On the Mind
The mind can never get rid of its wavering state owing to its nature of habitual fickleness, resembling the restlessness of the sea. The mind with its natural fickleness and restless thoughts finds no repose at any place, like a lion in his cage.
It is more difficult to subdue the mind than to drink the ocean or upset Sumeru Mountain. It is harder than the hardest thing. The mind is the cause of all exertions, and the source of all that senses the three worlds — the physical world of desire (kama loka), the mental world of form (rupa loka), and the spiritual world without form (arupa loka). Alternatively, bhutakasha, element-space; chittakasha, mind-space; and chidakasha, consciousness-space.
Our pains and pleasures arise by the hundreds from the mind, like woods growing in groups upon a hill, but no sooner is the scythe of reason applied to them, than they fall off one by one. I am ready to subdue my mind, my greatest enemy in this world, for the purpose of mastering all the virtues, which the learned say depend upon it. My lack of desires has made me adverse to wealth and the gross pleasures it yields, which are like the tints of clouds tainting the moon.
My mind is like a vast and lonesome wilderness, covered under the mist of errors, and infested by the terrible fiend of desire that is continually floundering about it.
Greed like a dark night terrifies even the wise, blindfolds the keen-sighted, and depresses the spirit of the happiest of men.
Our fleeting thoughts are as fickle as peacocks soaring over inaccessible heights under the clouds (of ignorance), but ceasing to fly in the daylight (of reason). Greed is like a river during the rains, rising for a time with its rolling waves, and afterwards lying low in its empty bed.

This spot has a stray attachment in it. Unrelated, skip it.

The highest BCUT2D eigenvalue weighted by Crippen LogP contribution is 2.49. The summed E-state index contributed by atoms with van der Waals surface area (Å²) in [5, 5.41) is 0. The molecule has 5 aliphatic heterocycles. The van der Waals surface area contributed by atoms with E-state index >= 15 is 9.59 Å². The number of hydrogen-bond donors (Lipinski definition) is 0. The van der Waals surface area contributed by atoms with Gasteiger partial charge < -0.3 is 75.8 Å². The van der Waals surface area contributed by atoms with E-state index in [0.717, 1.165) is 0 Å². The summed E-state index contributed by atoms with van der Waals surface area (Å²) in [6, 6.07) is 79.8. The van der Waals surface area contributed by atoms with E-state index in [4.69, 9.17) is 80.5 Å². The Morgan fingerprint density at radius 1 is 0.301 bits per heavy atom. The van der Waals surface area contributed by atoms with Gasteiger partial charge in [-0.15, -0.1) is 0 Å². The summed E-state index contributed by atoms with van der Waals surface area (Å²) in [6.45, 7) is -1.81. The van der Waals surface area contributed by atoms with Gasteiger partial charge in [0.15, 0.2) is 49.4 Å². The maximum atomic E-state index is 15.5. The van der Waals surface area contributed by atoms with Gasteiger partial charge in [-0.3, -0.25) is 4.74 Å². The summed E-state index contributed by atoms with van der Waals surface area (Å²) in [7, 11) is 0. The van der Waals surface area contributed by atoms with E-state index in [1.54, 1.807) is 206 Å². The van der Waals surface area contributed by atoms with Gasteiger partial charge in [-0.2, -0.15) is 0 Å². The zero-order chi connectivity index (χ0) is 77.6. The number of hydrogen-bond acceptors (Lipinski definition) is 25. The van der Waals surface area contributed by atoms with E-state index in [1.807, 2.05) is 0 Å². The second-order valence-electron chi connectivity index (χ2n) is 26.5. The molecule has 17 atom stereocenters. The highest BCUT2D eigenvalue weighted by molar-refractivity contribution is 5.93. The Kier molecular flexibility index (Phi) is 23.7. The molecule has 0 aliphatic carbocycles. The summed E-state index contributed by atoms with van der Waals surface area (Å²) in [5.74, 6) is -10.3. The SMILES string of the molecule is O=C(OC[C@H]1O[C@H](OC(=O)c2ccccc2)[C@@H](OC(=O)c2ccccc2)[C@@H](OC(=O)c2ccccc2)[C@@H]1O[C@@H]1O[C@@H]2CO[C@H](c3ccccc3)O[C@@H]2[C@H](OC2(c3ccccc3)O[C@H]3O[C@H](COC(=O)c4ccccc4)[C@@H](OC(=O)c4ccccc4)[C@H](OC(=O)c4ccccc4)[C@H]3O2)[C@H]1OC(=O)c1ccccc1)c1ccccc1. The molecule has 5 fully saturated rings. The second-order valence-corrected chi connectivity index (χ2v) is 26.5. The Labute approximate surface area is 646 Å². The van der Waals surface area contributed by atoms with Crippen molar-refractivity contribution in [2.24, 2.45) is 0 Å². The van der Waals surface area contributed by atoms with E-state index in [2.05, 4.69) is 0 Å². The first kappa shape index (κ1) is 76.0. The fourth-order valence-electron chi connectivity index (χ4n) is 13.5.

Our desires like great waves toss us about in the ocean of our earthly cares. They bind us fast to delusion like chains bind an elephant.
All our bodily troubles are avoided by abstaining from greed, just as we are freed from fear of night demons at the dispersion of darkness.
Greed is like the flame of a lamp which is bright but blackening and acutely burning at its end. Fed by the oily wicks, it is vivid but never handled by anybody.
Penury has the power of demeaning, in a moment, the best of men to the baseness of straw in spite of their wisdom, heroism and gravity in other respects. One single greed has everything in the world for its object, and though seated in the breast, it is imperceptible to all. It is like the undulating Milky Ocean in this fluctuating world, sweeping all things yet regaling mankind with its odorous waves.
Excerpts from “Yoga Vasishta” by Sage Valmiki, translated by Vihari Lala Mitra